A second online course in cannabis regulations and quality assurance will begin in January. The new offerings will be among only a few cannabis production courses available so far at universities and colleges in Canada.

As a research and teaching hub, U of G is increasingly viewed as a source of highly qualified grads for Canada’s growing cannabis industry. Melanie Pearson studied environmental science with Zheng for her master’s degree in 2016. She was director of aquaponics with Green Relief in Puslinch, Ont., for three years; she is now pursuing opportunities in aquaponics for cannabis and food security. She says the industry needs people skilled in growing cannabis to exacting specifications for health applications. “I think the University of Guelph is one of the universities that is going to do some of the best research in the field,” she says.

Jibran KhokharDeron Caplan is director of plant science with The Flowr Corp., a licensed medical and recreational producer in Kelowna, B.C. For his PhD in environmental science completed in spring 2018, he worked on improving cannabis cultivation techniques for growers. He says the industry needs experts in breeding and cultivation methods to meet Health Canada requirements and produce higher- quality products than those on the black market. “Developing ways for licensed cannabis growers to improve the quality of their product and keep it clean is a big challenge,” says Caplan. He was head-hunted by the company while still a grad student. “There’s a shortage of qualified people,” he says.


When he interviewed at the company, his partner, Stephanie Masina, accompanied him out west. She was hired by Flowr as well. A master’s grad in the Department of Population Medicine specializing in epidemiology, she now works as the company’s R&D manager. She’s planning programs to test Flowr products for use in clinical trials for pain relief, sleep and wound healing; she says the company is also interested in food applications. Working at a new R&D facility being built by the company, she says, “We have so much more to learn about the plant and its human health applications. It’s an exciting time to be in the industry.”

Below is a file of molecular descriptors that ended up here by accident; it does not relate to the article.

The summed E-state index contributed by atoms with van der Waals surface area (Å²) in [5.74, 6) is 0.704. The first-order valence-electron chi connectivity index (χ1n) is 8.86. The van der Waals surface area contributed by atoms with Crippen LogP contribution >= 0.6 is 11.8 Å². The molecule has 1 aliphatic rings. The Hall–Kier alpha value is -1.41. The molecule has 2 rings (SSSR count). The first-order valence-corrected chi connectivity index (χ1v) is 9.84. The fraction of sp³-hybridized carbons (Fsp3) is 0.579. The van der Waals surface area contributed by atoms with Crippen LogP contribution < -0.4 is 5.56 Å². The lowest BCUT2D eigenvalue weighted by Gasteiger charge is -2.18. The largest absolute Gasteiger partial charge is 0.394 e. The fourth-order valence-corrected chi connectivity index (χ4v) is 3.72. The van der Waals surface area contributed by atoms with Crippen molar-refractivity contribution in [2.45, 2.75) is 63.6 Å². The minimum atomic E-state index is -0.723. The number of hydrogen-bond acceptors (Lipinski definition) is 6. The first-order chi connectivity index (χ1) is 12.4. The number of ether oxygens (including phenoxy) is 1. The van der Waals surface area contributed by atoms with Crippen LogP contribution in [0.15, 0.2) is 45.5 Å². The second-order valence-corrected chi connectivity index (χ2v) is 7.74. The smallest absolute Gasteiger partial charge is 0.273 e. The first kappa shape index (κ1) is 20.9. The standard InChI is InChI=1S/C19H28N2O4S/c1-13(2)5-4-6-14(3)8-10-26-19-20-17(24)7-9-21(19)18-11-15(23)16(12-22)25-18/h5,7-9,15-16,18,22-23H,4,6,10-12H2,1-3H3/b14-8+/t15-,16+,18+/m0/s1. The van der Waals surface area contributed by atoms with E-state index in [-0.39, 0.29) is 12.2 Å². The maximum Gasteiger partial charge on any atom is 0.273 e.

Sam HockerBack at U of G, plans are under way to connect cannabis research and teaching in a proposed bricks-and-mortar centre on campus. The Guelph Centre for Medicinal Plant Research would bring together researchers in cannabis, horticultural production and integrated pest management. Says Dixon: “We cover the waterfront. The research centre will be a venue for licence-holders in Canada to access independent, objective science research to demonstrate what they want. The industry is still running on anecdotal information. The University of Guelph is the only place that can do what needs to be done.”

Among the roughly 30 prospective members across campus is Newmaster. He says a dedicated centre would help connect various research interests in cannabis, sparking the kinds of discussions that may lead to new collaborations for projects and products.

Andy Hathaway

He says one of the biggest markets for cannabis products today is middle-aged and elderly people with joint pain – the very market that includes his parents back home in Cambridge. That also includes Newmaster, whose interests in ethnobotany around the world helped lead him to this field.

It was a long-time colleague from India who introduced him to “golden milk,” a mixture of turmeric, milk, honey and pepper. Adding cannabis makes a great sleep elixir, says Newmaster. The concoction also helps ease his own joint pain, allowing him to keep up his marathon and mountaineering pursuits. While in California, the 52-year-old hiked the Palisade Glacier, a 20-mile trek to reach the summit 12,000 feet up. “The 30-year-olds could hardly keep up with me, and I attribute that to cannabis.”